Posted: Thursday, December 1, 2016 6:56 PM
Joined: 11/29/2011
Posts: 7027


Too many folks joke about AD

Let us know what happens when you pass someone the card.

 Caregivers use them with success.

The general public has far to go to understand the implications of Early Stage.. 

Throw in Early Onset and they are unbelievingly 


Iris L.
Posted: Thursday, December 1, 2016 7:25 PM
Joined: 12/15/2011
Posts: 18513


I am of the opposite opinion. 

What is the desired response to handing someone a card?  Caregivers may hand a card regarding their LO with dementia to elicit patience and understanding from the public, who might be inconvenienced or otherwise affected by the PWD.  Would the desire be the same? "Be patient with me, because I have dementia."   


I don't want the public to know too much about me since I am still out and about in the world. Calling attention in public to having dementia, to me, is a claim of being vulnerable and an invitation to being taken advantage of.  I can't take that risk.  I want always to present an impression that I am capable and able to handle myself in public.  Disclosing to friends and family is another matter, not what we are discussing here.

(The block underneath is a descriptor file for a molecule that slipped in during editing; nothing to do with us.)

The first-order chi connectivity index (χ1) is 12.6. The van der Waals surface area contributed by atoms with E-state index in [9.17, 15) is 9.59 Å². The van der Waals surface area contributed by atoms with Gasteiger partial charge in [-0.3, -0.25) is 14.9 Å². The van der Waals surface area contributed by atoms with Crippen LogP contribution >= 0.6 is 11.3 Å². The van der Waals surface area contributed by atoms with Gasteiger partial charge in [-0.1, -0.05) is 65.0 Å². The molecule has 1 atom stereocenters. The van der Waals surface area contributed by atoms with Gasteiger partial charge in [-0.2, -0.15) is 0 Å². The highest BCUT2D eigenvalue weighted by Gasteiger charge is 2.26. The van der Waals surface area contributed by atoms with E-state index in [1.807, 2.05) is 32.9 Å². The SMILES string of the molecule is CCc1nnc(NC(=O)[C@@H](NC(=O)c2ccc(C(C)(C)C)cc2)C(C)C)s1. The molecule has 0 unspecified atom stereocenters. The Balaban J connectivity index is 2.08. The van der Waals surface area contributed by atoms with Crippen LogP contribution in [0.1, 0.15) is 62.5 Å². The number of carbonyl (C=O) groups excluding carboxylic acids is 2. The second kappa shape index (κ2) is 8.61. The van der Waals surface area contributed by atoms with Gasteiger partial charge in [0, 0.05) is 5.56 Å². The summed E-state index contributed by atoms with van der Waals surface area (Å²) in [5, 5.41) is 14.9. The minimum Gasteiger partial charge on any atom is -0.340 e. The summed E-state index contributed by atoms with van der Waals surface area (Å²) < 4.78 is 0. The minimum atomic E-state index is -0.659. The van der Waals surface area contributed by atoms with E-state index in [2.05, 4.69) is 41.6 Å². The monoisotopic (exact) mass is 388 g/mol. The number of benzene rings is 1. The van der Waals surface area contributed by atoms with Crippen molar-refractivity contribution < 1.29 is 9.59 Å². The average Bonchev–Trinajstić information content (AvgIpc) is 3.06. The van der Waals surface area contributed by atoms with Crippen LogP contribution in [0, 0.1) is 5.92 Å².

My opinion reflects my surroundings.  I live in the city, where appearing vulnerable is not a good idea.  Perhaps in a very small town or rural area this might not be an issue.  People need to take their environment into consideration before disclosing too much about oneself.


Iris L.


Joy40
Posted: Thursday, December 1, 2016 7:54 PM
Joined: 11/23/2016
Posts: 21


Hi. In my district we have within HR an employees relations department. They handle all the sick leave requests. I called the department and asked questions about taking leave. I didn't have to give my name. Then I called my doctor's office to get the necessary letter from him to take leave. I was told all information is kept within the employees relations office. If you give your information to HR it should not leave their office. 

We also have a sick bank.  We can request days from the sick bank once we run out of sick dayys.  Everyone is not approved though.  Does your district have a sick bank? 

I work with small groups of students. Even this is a challenge for me. I struggle to prepare the lessons.  I can't image teaching a class.  Preparing for the classes. I wouldn't be able to do it. 

You have to take care of yourself.  That is a lot of stress. It will only make you feel worse.  Your principal will figure it out. 


Mimi S.
Posted: Thursday, December 1, 2016 8:02 PM
Joined: 11/29/2011
Posts: 7027


Iris, I do respect your opinion and I know it is based on prior bad expulsion. 

Guess this is one of the few things we'll have to agree to disagree on.

Since BJRJ is a member of the Early Stage Advisory Group, she has already agreed to be so identified.

Joy. welcome to our group.. So glad you found us.  Tell us more about yourself.

Jean,  how was today?


Joy40
Posted: Thursday, December 1, 2016 9:26 PM